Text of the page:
By Combined Arms Support Command Public AffairsApril 30, 2013
FORT LEE, Va. - Combined Arms Support Command personnel paid tribute to President James Monroe, the nation's 5th president, in a traditional wreath-laying ceremony held at Hollywood Cemetery in Richmond, Va., on April 28. Family members of Monroe, along with state and local dignitaries, were in attendance and listened as Brig. Gen. Edward M. Daly, Chief of Ordnance and Ordnance School commandant, delivered remarks on behalf of President Barrack Obama.
"President Monroe was a man of notable character who demonstrated all the values we as Americans hold in high regard: loyalty, duty, respect and personal courage," Daly said. "He selflessly served this nation as a citizen, citizen Soldier and government official."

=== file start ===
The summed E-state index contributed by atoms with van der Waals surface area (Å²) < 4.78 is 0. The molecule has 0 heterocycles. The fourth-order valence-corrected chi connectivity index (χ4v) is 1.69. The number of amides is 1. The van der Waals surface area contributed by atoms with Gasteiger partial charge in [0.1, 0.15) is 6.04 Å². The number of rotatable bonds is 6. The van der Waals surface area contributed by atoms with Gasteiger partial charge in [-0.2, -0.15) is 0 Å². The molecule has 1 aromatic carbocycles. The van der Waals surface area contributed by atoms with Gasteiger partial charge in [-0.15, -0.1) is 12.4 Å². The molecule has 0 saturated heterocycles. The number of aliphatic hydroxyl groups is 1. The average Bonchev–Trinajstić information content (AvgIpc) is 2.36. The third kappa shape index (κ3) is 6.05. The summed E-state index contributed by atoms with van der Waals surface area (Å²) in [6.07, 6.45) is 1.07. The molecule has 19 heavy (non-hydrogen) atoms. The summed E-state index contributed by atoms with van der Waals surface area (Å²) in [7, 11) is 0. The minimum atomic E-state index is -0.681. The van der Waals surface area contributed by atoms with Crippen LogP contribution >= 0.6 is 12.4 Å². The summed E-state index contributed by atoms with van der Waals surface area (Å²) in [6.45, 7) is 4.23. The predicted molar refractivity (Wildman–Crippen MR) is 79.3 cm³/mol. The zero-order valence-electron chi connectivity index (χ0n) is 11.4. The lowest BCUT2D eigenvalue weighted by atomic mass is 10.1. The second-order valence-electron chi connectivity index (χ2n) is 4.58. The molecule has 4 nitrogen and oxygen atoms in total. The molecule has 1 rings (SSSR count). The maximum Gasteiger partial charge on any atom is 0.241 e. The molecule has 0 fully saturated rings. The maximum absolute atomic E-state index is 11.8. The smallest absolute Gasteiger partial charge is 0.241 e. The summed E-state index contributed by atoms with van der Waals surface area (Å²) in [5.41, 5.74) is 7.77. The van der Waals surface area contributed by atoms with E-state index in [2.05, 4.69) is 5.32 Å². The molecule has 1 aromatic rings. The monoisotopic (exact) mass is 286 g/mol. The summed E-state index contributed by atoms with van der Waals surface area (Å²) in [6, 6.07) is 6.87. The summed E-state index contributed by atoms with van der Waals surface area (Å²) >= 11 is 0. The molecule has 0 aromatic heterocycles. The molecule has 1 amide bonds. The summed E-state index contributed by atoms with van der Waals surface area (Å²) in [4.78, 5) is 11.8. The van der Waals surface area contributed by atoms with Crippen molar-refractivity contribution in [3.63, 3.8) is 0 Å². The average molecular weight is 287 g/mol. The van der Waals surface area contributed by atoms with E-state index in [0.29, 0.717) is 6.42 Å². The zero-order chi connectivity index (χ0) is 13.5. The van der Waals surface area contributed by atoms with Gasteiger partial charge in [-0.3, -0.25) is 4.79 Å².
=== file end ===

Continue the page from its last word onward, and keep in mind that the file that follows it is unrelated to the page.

Some of the many accomplishments he achieved during his lifetime included being elected governor of Virginia twice; minister to France, England and Spain; held the roles of secretary of state and secretary of war simultaneously; served in the Virginia House of Delegates and was a United States representative and senator.
Monroe fought in the American Revolutionary War, where he was injured with a musket ball to his shoulder during the Battle of Trenton. He studied law under Thomas Jefferson, was responsible for the Louisiana Purchase and the treaty for the acquisition of Florida from Spain.
In 1823, he announced the U.S. opposition to any European intervention with the Monroe Doctrine, which became a landmark in American foreign policy.
This year marks Monroe's 255th birthday. To pay homage to the nation's leaders, wreath laying ceremonies are held annually at the gravesite of each of the former presidents on their birthday. He was born April 28, 1758, in Westmoreland County, Va.
"As we leave these grounds, let us be inspired by President Monroe's commitment to duty and his personal sacrifices," Daly said. "May we strive to model the legacy he left for us, a life of unfailing dedication and diligent service, willingly sacrificed for a country he loved."